Home > Uncategorized > The FCRA’s two-year statute of limitations clause doesn’t impose much of a limitation.

The FCRA’s two-year statute of limitations clause doesn’t impose much of a limitation.

August 26, 2011

UPDATE: this 2011 post discussed some then-recent district court cases interpreting the FCRA’s statute of limitations.  Since then, other courts, including at least one appeals court, have interpreted the statute in a different (and more defense-friendly) way.  See my posts in January 2016; December 2015; and November 2015 for commentary. 

The FCRA was extensively amended by the “Fair and Accurate Credit Transactions Act” or FACTA in 2003.  Some of the amendments received a great deal of attention when they were made; others didn’t.  One of the amendments that didn’t get much attention made a change to the FCRA’s statute of limitations provision, at 15 USC 1681p.

Before the amendment, 1681p stated that a claim for an FCRA violation had to be brought “within two years from the date on which the liability arises” unless the defendant had knowingly or willfully failed to disclose something it should have disclosed, in which case the claim could be brought within two years of the discovery of the misrepresentation.

Now, after the amendment, 1681p states that a claim for an FCRA violation must be brought either: 1) within two years of the plaintiff’s discovery of the violation; or b) within five years of the date of the violation, whichever is earlier.  Not many cases have interpreted the new language, but the ones that have suggest that the FCRA effectively has a five-year limitations period, because it is not easy for a defendant to show when a plaintiff discovered a violation.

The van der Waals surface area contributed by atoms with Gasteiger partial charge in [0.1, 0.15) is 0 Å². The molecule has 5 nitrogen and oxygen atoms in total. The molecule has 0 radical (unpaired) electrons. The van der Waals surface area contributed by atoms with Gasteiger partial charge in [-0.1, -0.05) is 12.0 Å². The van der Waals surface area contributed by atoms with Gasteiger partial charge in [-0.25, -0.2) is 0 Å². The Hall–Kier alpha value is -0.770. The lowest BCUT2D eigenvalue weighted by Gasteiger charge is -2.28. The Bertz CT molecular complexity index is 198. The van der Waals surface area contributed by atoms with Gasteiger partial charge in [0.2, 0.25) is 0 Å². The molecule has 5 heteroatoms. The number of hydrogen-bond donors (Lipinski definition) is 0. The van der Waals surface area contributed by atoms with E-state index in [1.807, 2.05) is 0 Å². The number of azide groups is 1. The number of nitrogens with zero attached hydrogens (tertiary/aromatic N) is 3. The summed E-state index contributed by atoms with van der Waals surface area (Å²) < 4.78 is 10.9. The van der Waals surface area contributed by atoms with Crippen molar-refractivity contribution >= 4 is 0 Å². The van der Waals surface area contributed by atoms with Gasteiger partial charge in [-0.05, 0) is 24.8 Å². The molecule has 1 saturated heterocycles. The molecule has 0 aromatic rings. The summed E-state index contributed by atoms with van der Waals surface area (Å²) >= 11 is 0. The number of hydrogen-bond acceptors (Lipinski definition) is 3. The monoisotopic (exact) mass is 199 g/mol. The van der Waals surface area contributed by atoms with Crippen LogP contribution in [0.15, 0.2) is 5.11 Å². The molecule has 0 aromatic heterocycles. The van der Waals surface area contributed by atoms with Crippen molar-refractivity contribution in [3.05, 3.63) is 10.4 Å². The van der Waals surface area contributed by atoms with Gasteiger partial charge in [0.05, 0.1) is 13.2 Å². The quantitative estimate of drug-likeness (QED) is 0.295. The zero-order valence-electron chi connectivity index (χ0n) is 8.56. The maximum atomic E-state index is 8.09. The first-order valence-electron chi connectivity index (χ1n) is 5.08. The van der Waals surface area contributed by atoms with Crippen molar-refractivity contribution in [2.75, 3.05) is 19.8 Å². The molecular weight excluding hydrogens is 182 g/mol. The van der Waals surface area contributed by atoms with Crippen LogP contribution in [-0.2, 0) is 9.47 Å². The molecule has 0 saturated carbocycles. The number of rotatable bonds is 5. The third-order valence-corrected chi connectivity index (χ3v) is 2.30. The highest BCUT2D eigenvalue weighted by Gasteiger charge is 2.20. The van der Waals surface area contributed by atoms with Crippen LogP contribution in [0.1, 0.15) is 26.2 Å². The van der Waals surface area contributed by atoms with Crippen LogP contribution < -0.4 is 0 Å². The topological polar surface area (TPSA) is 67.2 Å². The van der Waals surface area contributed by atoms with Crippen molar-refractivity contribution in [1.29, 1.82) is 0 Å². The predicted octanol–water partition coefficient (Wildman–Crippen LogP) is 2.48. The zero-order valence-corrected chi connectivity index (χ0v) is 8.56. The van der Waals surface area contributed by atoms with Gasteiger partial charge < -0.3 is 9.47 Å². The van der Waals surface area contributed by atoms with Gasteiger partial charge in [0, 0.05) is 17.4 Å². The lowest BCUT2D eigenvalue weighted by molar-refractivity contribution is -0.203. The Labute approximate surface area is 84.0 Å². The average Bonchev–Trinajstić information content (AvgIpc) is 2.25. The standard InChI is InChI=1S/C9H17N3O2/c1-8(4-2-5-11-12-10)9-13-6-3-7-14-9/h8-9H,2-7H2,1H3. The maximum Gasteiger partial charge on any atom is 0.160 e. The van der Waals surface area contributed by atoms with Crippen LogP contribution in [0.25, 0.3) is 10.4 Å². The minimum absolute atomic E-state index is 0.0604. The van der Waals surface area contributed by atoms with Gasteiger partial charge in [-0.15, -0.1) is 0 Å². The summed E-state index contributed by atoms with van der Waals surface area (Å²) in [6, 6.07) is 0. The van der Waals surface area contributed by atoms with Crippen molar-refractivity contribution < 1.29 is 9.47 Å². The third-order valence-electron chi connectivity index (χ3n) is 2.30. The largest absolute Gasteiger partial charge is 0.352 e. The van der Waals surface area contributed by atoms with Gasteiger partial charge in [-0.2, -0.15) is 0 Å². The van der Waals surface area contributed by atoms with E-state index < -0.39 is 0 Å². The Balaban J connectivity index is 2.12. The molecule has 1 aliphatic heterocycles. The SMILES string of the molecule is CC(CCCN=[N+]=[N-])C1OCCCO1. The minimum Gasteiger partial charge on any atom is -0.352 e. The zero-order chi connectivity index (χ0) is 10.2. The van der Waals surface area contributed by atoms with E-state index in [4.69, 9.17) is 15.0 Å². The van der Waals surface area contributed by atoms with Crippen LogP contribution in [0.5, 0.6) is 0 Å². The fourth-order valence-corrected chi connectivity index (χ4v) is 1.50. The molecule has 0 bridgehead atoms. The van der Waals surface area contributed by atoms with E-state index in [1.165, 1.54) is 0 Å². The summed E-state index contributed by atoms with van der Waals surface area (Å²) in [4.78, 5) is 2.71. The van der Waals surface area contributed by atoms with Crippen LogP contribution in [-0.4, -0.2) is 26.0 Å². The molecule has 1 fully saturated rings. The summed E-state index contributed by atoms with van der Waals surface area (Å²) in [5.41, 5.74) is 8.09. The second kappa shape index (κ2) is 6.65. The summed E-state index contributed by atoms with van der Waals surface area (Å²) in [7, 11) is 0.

A good example is a recent decision in Andrews v. Equifax Info. Servs. LLC, 700 F. Supp. 2d 1276 (W.D. Wash. 2010).  Plaintiff Andrews sued Equifax for mixing another person’s credit information with her own and printing both sets of information in a credit report about her.  Her claims were for failure to use reasonable procedures (1681e(b)) and failure to reinvestigate (1681i).  Evidence, including her deposition, showed that plaintiff called Equifax with credit report disputes in September 2004 and October 2005, and that Equifax conducted reinvestigations and sent her three new credit reports, the last of which was sent in November 2005.  Plaintiff was also denied credit in early 2006.  Equifax moved for summary judgment and argued that these events demonstrated that plaintiff had “discovered” a violation, which meant that her lawsuit – which she filed in 2008 – was time-barred under the two-year limitations provision.

The court  denied Equifax’s motion.  The court found that none of the events of late 2005 and early 2006 clearly indicated that plaintiff knew that Equifax had violated the FCRA at that point.  She knew that her credit reports contained inaccuracies, and that she’d been denied credit, but she didn’t necessarily know – so the court found – that these issues were due to Equifax’s alleged failure to use reasonable procedures or to reinvestigate.  The court also noted that there was no clear evidence that plaintiff received the revised credit reports that Equifax sent her – she testified at her deposition that she didn’t remember if she received them, and Equifax could only show that it sent them, not that they were delivered to her (it used regular mail and not certified mail).

Because most consumer reporting agencies and credit furnishers send consumers form letters, not personalized records of disputes or credit denials, and because they send these form letters via regular mail, not certified mail, the Andrews decision suggests that it will be somewhere between difficult and impossible for a defendant agency or furnisher to show that a typical consumer ever “discovered” an FCRA violation.  It is too easy for the plaintiff to create a dispute of fact about the discovery date, by giving vague testimony about whether he or she ever received certain documents or understood them.

If Andrews is followed by other courts, the FCRA will essentially be a statute with a five-year limitations period, as it will be the rare case in which a defendant can establish that the plaintiff “discovered” a violation and triggered the two-year period.

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